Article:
William James, Pragmatism, and American Culture

William James, Pragmatism, and American Culture

William James, Pragmatism, and American Culture

William James, Pragmatism, and American Culture

Synopsis

William James, Pragmatism, and American Culture focuses on the work of William James and the relationship between the development of pragmatism and its historical, cultural, and political roots in 19th-century America. Deborah Whitehead reads pragmatism through the intersecting themes of narrative, gender, nation, politics, and religion. As she considers how pragmatism helps to explain the United States to itself, Whitehead articulates a contemporary pragmatism and shows how it has become a powerful and influential discourse in American intellectual and popular culture.

Excerpt

The pragmatistic philosophy … preserves as cordial a relation with facts,
and … it neither begins nor ends by turning positive religious constructions
out of doors—it treats them cordially as well.

I hope I may lead you to find it just the mediating way of thinking that you
require.

William James, Pragmatism

When the American psychologist and philosopher William James (1842–1910) sought to explain the meaning of pragmatism, the philosophical tradition he helped found, in a way that would popularize it for a public audience, he decided to tell a story about a mountain camping trip gone wrong. So he began the second lecture of his book Pragmatism, “What Pragmatism Means,” with a memorable anecdote relating a raging metaphysical argument over a squirrel and a tree:

Some years ago, being with a camping party in the mountains, I returned from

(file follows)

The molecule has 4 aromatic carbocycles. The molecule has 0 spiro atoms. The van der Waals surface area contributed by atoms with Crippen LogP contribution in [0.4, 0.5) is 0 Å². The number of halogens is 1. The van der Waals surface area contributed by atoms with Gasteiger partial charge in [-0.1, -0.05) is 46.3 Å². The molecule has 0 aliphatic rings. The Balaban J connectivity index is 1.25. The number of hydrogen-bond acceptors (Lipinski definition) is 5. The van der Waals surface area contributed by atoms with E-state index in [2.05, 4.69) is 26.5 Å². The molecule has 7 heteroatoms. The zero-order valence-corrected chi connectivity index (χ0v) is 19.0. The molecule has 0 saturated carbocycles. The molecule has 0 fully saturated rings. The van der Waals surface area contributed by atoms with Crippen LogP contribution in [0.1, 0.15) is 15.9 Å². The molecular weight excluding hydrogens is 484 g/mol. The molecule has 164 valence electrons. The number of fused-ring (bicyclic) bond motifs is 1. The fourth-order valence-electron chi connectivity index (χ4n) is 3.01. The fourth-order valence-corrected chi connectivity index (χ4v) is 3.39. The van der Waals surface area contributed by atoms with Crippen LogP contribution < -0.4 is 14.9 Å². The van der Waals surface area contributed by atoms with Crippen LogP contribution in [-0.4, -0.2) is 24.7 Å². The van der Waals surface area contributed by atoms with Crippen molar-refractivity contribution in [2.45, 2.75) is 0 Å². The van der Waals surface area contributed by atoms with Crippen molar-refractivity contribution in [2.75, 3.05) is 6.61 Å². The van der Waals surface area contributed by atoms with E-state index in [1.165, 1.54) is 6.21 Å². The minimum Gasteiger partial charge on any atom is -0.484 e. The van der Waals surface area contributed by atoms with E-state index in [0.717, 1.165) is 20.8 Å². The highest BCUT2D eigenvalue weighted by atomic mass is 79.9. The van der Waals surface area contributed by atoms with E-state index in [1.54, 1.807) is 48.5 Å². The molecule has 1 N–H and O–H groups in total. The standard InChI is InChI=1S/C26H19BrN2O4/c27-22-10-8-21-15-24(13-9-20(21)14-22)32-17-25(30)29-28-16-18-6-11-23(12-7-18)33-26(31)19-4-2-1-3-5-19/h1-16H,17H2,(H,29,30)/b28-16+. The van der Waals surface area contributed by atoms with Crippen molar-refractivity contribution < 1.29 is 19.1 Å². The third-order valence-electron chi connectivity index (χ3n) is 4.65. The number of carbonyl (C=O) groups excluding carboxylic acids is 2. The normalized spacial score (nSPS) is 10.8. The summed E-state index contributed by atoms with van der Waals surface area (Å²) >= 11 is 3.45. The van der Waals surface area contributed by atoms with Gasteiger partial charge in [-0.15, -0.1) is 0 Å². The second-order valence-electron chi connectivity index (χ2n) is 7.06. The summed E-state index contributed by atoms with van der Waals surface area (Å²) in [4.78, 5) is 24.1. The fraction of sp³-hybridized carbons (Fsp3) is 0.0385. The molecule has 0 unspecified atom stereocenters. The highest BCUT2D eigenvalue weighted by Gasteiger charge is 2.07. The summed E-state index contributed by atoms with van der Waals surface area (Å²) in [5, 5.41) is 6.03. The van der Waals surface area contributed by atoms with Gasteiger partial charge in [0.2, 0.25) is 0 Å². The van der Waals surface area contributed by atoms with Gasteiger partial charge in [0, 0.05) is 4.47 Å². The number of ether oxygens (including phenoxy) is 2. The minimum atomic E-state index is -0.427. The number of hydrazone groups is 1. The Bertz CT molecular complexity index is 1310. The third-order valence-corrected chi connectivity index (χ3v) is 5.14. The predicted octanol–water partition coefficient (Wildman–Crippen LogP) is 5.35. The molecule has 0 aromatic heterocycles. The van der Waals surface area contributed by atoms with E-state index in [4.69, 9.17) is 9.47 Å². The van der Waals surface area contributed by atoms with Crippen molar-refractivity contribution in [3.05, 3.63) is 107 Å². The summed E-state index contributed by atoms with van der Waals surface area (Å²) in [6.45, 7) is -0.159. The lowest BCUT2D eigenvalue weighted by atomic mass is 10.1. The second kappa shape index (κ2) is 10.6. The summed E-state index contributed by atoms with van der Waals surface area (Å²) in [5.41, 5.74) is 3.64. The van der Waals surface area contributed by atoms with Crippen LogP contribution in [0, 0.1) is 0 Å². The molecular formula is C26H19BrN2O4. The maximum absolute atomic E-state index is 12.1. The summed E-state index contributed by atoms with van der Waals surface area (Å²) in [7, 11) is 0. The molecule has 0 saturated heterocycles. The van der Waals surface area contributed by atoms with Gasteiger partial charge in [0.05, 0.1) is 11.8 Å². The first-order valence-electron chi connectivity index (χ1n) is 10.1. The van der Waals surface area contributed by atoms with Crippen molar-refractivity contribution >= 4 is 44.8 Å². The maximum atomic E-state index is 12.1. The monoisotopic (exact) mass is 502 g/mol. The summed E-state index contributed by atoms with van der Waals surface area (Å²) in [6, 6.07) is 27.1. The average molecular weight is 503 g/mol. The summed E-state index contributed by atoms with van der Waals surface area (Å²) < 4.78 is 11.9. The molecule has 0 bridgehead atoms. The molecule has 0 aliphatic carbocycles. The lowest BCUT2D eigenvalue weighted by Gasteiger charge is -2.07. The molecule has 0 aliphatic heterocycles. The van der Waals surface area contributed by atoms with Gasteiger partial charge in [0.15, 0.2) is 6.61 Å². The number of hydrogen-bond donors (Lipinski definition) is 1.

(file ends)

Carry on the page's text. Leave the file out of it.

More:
a solitary ramble to find everyone engaged in a ferocious metaphysical dispute.
The corpus of the dispute was a squirrel—a live squirrel supposed to be cling
ing to one side of a tree-trunk; while over against the tree’s opposite side a
human being was imagined to stand. This human witness tries to get sight of
the squirrel by moving rapidly round the tree, but no matter how fast he goes,
the squirrel moves as fast in the opposite direction, and always keeps theal problem now is this: Does the man go round the squir
rel or not?

James continues:

In the unlimited leisure of the wilderness, discussion had been worn thread
bare. Everyone had taken sides, and was obstinate; and the numbers on both
sides were even. Each side, when I appeared, therefore appealed to me to make
it a majority. Mindful of the scholastic adage that whenever you meet a con
tradiction you must make a distinction, I immediately sought and found one,
as follows: “Which party is right,” I said, “depends on what you practically
mean by ‘going round’ the squirrel. If you mean passing from the north of him
to the east, then to the south, then to the west, and then to the north of him
again, obviously the man does go round him, for he occupies these successive

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